Goodwill Celebrates National Disability Employment Awareness Month

Meet David Herrell, a client in Goodwill's Work Adjustment program. Though David is visually impaired, he doesn't give up on his goals. 

Grateful for the important role performed by workers with disabilities, Goodwill Industries International commemorates National Disability Employment Awareness Month (NDEAM) this October. This year’s theme for NDEAM, administered by the Department of Labor’s Office of Disability Employment Policy, is “#InclusionWorks,” which underscores the important role played by workers with disabilities in enhancing workplace diversity.

Throughout its history, Goodwill and its independent member organizations have sought to meet the needs of all job seekers. To this day, we offer programs for youth, seniors, veterans and those with disabilities to reach their full potential through education, skills training and the power of work.

NDEAM’s origins date back to 1945, when Congress declared the first week of October as “National Employ the Physically Handicapped Week.” The name was changed in 1962 by omitting the word “physically” to acknowledge workers with all types of disabilities. The period of recognition was extended to the full month of October in 1988.

21-year-old Heather shares why she's a great employee and why she doesn't let her disability slow her down. "It doesn't matter," she said. "If you are able to work, then they should hire you..."

Many employers, however, don't hire individuals with disabilities, causing a major disparity in employment rates. According to the U.S. Bureau of Labor Statistics, only 17% of people with disabilities are employed, compared to 65% of those without disabilities.

Part of our job at Goodwill is to bridge the gap between employer and employee, helping business owners feel comfortable and supported hiring individuals with disabilities. 

“By fostering a culture that embraces individual differences, including disabilities, businesses profit by having a wider variety of tools to confront challenges,” said Deputy Assistant Secretary of Labor for Disability Employment Policy, Jennifer Sheehy. “Our nation’s most successful companies proudly make inclusion a core value. They know that inclusion works.”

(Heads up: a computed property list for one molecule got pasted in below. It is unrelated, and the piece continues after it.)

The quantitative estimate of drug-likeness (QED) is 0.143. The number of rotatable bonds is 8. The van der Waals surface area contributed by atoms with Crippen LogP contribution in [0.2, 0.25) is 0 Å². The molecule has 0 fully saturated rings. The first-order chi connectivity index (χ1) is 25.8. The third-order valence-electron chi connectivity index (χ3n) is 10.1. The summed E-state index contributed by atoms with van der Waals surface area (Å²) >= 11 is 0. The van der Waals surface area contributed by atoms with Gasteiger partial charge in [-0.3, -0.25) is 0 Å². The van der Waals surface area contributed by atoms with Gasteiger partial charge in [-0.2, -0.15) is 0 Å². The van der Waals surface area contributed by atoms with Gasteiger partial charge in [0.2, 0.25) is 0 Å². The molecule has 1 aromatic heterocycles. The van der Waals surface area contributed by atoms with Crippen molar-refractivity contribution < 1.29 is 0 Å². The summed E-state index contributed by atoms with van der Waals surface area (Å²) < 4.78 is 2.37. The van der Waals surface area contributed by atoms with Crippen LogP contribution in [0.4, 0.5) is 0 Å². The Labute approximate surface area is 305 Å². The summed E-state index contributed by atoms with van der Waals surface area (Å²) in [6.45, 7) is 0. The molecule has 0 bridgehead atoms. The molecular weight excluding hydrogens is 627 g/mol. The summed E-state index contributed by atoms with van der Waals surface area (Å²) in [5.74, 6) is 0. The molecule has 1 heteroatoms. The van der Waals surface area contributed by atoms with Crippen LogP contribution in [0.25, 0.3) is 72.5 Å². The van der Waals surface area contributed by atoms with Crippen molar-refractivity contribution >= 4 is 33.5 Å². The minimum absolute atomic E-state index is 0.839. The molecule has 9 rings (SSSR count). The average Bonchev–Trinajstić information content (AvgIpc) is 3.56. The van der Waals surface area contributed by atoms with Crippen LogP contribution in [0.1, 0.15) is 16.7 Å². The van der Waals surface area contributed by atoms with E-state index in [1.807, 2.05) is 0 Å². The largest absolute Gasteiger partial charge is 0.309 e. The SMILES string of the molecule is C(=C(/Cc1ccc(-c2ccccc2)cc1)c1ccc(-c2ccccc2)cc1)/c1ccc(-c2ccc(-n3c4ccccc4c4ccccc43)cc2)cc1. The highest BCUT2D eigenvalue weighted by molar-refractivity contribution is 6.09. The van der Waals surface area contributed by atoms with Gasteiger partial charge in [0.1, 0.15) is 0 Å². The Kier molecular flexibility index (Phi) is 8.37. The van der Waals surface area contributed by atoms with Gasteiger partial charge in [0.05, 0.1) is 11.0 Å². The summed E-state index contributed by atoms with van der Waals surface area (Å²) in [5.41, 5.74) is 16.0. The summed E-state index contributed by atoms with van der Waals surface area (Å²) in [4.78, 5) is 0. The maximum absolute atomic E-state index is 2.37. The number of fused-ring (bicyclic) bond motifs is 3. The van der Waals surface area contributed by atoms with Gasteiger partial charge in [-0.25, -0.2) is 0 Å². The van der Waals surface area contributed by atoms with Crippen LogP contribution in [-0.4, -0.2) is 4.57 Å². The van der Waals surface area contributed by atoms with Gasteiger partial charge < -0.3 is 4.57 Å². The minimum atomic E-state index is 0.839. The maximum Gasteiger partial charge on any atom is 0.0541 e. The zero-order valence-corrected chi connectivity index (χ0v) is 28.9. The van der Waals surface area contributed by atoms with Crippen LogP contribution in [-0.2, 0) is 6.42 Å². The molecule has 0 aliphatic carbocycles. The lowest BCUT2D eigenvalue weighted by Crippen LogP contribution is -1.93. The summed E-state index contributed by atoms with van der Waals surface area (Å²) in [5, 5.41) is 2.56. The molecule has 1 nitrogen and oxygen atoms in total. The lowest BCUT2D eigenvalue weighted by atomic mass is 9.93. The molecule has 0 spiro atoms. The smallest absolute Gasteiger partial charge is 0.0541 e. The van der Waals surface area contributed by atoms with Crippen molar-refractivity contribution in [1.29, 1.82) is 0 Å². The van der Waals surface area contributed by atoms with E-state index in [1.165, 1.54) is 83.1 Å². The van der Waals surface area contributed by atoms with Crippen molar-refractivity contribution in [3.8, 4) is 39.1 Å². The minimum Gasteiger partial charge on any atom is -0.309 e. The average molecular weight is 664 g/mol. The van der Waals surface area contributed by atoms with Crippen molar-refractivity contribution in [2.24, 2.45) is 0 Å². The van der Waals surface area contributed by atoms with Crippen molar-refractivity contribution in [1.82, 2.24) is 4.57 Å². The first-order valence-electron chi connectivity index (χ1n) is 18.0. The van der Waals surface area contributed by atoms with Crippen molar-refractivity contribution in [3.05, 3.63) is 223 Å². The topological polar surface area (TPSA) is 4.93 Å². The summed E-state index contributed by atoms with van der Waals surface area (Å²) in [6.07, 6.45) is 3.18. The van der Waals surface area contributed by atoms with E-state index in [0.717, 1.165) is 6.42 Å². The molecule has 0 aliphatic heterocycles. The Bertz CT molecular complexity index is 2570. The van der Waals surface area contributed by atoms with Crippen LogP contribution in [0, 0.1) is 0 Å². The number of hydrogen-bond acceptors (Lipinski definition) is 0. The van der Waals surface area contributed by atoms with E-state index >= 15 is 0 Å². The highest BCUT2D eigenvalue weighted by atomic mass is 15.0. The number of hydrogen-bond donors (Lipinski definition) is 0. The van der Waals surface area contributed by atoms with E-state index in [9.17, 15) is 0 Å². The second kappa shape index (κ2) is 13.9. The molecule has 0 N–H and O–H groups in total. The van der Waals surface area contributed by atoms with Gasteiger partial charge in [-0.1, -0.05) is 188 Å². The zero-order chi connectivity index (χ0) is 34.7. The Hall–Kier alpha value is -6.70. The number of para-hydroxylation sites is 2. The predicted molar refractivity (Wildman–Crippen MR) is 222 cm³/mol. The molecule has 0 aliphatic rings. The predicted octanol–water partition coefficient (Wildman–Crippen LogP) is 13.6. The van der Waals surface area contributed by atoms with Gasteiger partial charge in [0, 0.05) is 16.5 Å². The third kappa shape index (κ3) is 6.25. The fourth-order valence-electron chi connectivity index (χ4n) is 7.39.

For 114 years, Goodwill has worked to support job seekers with disabilities and specialized circumstances through training, placement and employment efforts.

Goodwill believes that by assisting all workers to achieve their full potential, we are able to build stronger communities. We are proud to celebrate the wonderful achievements of Goodwill program participants, and all employees with disabilities, during National Disability Employment Awareness Month.

Goodwill seeks to educate about the importance and feasibility of hiring individuals with disabilities; we produced this video for the Knoxville Area Employment Consortium and the Mayor's Council on Disability Issues.

East Tennessee Children's Hospital is a host of the Project Search initiative, a program designed to help individuals with disabilities gain employment. Grant, a graduate of Project Search and now employee of ETCH, says "I think people with disabilities can work, and sometimes work a little bit harder… It's just a matter of the employer seeing the potential."